In season two, New York Drop Dead, reporters step back into the 1970s. They go beyond the bell bottoms and disco to explore what made this decade notorious in New York’s history. A decade in which the Big Apple went by a far more sinister nickname — Fear City. The city was broken and broke. When city officials asked the federal government for a bailout — President Gerald Ford told them they were on their own. The next day the New York Daily News ran the now infamous front page headline– Ford to City: Drop Dead. It was the decade the lights went out and The Bronx was burning. When peaceful protestors turned to making bombs, when the legendary Apollo Theater nearly closed for good and the man who saved it went to prison. The decade in which women’s rights would take center stage. Find out how things have changed since the 1970s – and how they’ve stayed the same.
May 10, 2021
The Indian Godfather
In the 1990s, in the shadow of the FBI’s large-scale takedown of New York’s most infamous mafia family, an Indian immigrant was quietly building his own criminal organization. Gurmeet Singh Dhinsa came to the United States from the Punjab region of India
May 14, 2020
The Accident
On a hot summer night in 1991, seven-year-old cousins Gavin and Angela were getting ready to play. Gavin was undoing his bike chain while Angela eagerly stood nearby. Only a few moments separated them from Yosef Lifsh’s car and what would soon become one of the worst periods of unrest New York City has ever seen. In this episode, we go back to that fateful accident that sparked what many know as the Crown Heights Riots. Over the next three days, this Brooklyn neighborhood fell into chaos with residents, police and community leaders clashing. In looking back at what happened on August 19th, 1991, we explore Crown Heights itself, a neighborhood with many cultures and communities living side by side and ask: why did this happen and how did it get so bad?
May 13, 2020
The Baby Napping
In the late afternoon of February 3, 1990, two-day-old Steven Lyons was kidnapped from a Brooklyn hospital— a feat that seems nearly impossible with hospital security measures in 2020. Now, 30 years later, Shoe Leather reporters, Rachel and Elize, follow in the footsteps of the brazen baby-napper with the help of news archives, child abduction experts, and social media. To read the full transcript, visit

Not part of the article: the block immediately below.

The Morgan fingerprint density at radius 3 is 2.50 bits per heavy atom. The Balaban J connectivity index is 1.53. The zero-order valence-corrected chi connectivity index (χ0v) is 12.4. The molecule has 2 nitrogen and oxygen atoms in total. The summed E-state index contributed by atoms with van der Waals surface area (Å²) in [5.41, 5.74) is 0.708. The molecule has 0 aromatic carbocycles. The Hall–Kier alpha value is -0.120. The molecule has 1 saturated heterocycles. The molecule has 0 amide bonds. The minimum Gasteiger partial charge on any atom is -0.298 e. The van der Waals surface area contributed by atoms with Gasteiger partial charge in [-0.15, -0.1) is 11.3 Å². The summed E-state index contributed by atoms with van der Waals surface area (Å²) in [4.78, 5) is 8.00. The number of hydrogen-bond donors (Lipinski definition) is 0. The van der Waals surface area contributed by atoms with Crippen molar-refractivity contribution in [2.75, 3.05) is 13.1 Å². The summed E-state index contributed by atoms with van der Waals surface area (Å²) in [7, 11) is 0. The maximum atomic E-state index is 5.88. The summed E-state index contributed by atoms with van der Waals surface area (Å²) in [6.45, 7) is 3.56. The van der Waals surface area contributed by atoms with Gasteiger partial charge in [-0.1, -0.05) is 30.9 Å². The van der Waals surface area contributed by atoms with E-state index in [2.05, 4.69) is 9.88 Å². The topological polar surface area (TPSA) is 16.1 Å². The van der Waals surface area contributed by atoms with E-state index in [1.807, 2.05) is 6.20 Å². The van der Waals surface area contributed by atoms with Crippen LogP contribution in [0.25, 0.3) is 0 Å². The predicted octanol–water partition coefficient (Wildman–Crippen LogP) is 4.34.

May 13, 2020
The Abortion Pill
In the 1990’s, one organization dedicated a decade of work to gain FDA approval of a drug that promised to revolutionize abortion in America. Shoe Leather: the Abortion Pill follows the Population Council’s effort to bring mifepristone – and medical abortion – to the United States. Three decades later, we’ll relive the fight alongside those who were in the center of the ring and explore why some are still waiting for that revolution to arrive.
May 07, 2020
Happy Land
On March 25, 1990 eighty-seven people died when the Happy Land Social Club burned. After Julio Gonzalez argued with his girlfriend he bought a gallon of gasoline and set the club on fire. Until the Oklahoma City Bombing in 1995 the Happy Land fire was the deadliest mass murder in US history. Though the tragedy has mostly slipped through the cracks of collective consciousness, for those who lost loved ones in the fire, it remains a part of their lives. This is a story of community, loss, memory, and resilience. This is Happy Land.
May 07, 2020
A Renaissance of Mysterious Circumstances
“I start with a blank and there’s nothing more horrifying than a blank canvas” — artist Lee Krasner. New York City, December 1990: thieves stole four paintings in a span of five days. Nearly thirty years later, one of the recovered paintings made history at a Sotheby’s auction. This is the story of those thefts—and one artist’s revival.
May 07, 2020
The Murder of Bruce Bailey
Bruce Bailey was a tenants rights activist who dedicated his life to fighting landlords on Manhattan’s Upper West Side. He was a husband, a father, a graduate of Columbia College, and in June of 1989, he was brutally murdered. His dismembered body was found in trash bags on a street corner in the South Bronx. And his case was never solved. We set out to find the story behind Bailey’s killing. What could have motivated someone to murder and mutilate an activist? How has this case stayed cold for three decades? And what is Bruce Bailey’s legacy, thirty years after his death? To read the full transcript, visit
May 07, 2020
Shoe Leather is an investigative podcast that goes behind the scenes of seven forgotten stories that shaped New York City. In Season 1, New York in the 90s, you’ll hear about an unsolved murder, a multi-million-dollar art heist, an Indian mob boss, stolen babies, and a pill that promised to revolutionize abortion in America. Go along with the team as they knock on doors and track down the people who were at the center of the story. Shoe Leather is produced by reporters at the Columbia University Graduate School of Journalism.
Apr 23, 2020